2. Judy Franks from The Marketing Democracy, October 14, 2013 at 9:54 a.m.

    RIP, Erwin.
    I personally will be sure to share many of your important ideas in the classrooms of Northwestern University. You sparked great debates on how advertising accumulates affects. In a world where the half-life of a message is now mere seconds, your ideas regarding recency are more relevant than ever before. Thanks for inspiring us!

  3. Ron Stitt from Fox Television Stations, October 14, 2013 at 10 a.m.

    When I was doing marketing, promotion & sales development work at ABC in the '90s, nothing influenced me more (and was more helpful to me and my whole department) than TV Dimensions, the annual compendium of marketing & media research published by Erwin Ephron and Ed Papazian. I also saw Erwin speak a number of times (in addition to being very informative, he had a great wry sense of humor) and was privileged to talk to him once or twice. He is without doubt one of the giants of media of his generation - "guru" is definitely the word to describe him.

  4. Paul Silverman from Ennly- Mar, October 14, 2013 at 10:13 a.m.

    Rest In Peace my Friend.

  5. Ruby Gottlieb from The Media Advisory, October 14, 2013 at 10:20 a.m.

    So saddened to read this. Erwin was a mentor of my career while I worked with him for many years at Ephron, Raboy & Tsao in the 1980s, and for many years after as I continued on in my career. He was always there for me with any question I had along the way. He had a brilliant mind and a love for this business that will stay with me for the rest of my life. RIP Erwin.

  6. Bob Rose from SMA, October 14, 2013 at 10:26 a.m.

    Anyone who was a serious practitioner of media in the '80's and beyond was aware of Erwin's work...he challenged us to think deeper, and in so doing made our contributions to our client's marketing stronger, and our craft more respected.

    Our paths crossed many times...and I always came away energized to push my own thought process further.

  7. Jack Poor from tvb, October 14, 2013 at 10:31 a.m.

    This is very sad news. Erwin consulted for TVB in the early '00s and it was always a pleasure to see Erwin and his Indiana Jones hat sweep into our conference room. He was a treat, made media fun, and will be much missed by all of us.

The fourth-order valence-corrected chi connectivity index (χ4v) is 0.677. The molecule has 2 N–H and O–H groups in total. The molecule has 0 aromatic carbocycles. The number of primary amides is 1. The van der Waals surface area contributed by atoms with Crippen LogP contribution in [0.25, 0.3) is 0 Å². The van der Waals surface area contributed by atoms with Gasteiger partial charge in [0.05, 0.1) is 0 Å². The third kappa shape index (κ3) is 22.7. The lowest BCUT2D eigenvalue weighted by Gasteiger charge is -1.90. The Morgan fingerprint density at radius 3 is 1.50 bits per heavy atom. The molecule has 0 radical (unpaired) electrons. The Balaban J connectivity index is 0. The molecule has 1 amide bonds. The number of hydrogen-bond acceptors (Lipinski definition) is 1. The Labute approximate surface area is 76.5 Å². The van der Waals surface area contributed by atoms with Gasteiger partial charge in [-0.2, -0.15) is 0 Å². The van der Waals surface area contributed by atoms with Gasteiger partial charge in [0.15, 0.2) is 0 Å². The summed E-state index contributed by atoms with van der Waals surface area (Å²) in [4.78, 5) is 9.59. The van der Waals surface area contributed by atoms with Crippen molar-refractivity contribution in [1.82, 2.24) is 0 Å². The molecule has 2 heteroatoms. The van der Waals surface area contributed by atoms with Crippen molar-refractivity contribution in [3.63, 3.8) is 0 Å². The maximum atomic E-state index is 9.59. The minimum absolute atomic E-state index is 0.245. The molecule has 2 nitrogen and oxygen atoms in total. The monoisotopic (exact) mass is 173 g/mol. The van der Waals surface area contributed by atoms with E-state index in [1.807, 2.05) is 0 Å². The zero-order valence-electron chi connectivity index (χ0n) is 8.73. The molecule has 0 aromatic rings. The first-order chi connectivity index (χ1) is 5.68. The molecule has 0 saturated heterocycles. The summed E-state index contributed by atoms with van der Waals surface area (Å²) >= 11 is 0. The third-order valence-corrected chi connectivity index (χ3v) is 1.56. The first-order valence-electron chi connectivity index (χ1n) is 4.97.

8. Linda Thomas Brooks from LTB, October 14, 2013 at 11:30 a.m.

    I loved reading Erwin's newsletters, discussing ideas with him, and most of all I loved arguing with him! He was truly a scholar of the media business and his work added a lot of value. I'm sorry that more of us didn't know that he was ailing so that we could have told him what he meant to us before he left us.

  9. Tony Jarvis from Olympic Media Consultancy, October 14, 2013 at 11:31 a.m.

    As a lifetime mentor, Erwin had more influence on my career than anyone in the business. His capacity to understand the most complex media, advertising and research concepts and present them so simply and eloquently to us lesser mortals was a unique gift. Our industry has lost one of its true titans. Thanks for all the support and insights my dear friend and colleague!

  10. Stephanie Padgett from True Media, October 14, 2013 at 11:49 a.m.

    A sad day indeed. Erwin was such a visionary. I am a firm believer (and user) of recency theory based on his work. He indeed had a way with words. My favorite Erwin story is that my first case of plagiarism as a professor involved him. I had completely red-lined a paper and noted the quirky analogies and suggested a more direct style of writing. Later that week, I read many of the same words in an article from Erwin about the use of out of home media. Since imitation is the sincerest form of flattery--those students definitely flattered him that day but it didn't help their grade. He will be missed!

  11. Steve Fajen from Steve Fajen Consulting inc., October 14, 2013 at 11:55 a.m.

    I have known Erwin from my very first day in advertising at Nielsen. The guy sitting next to me pointed to him and said "That's one of the smartest people you will ever meet in advertising." He was right.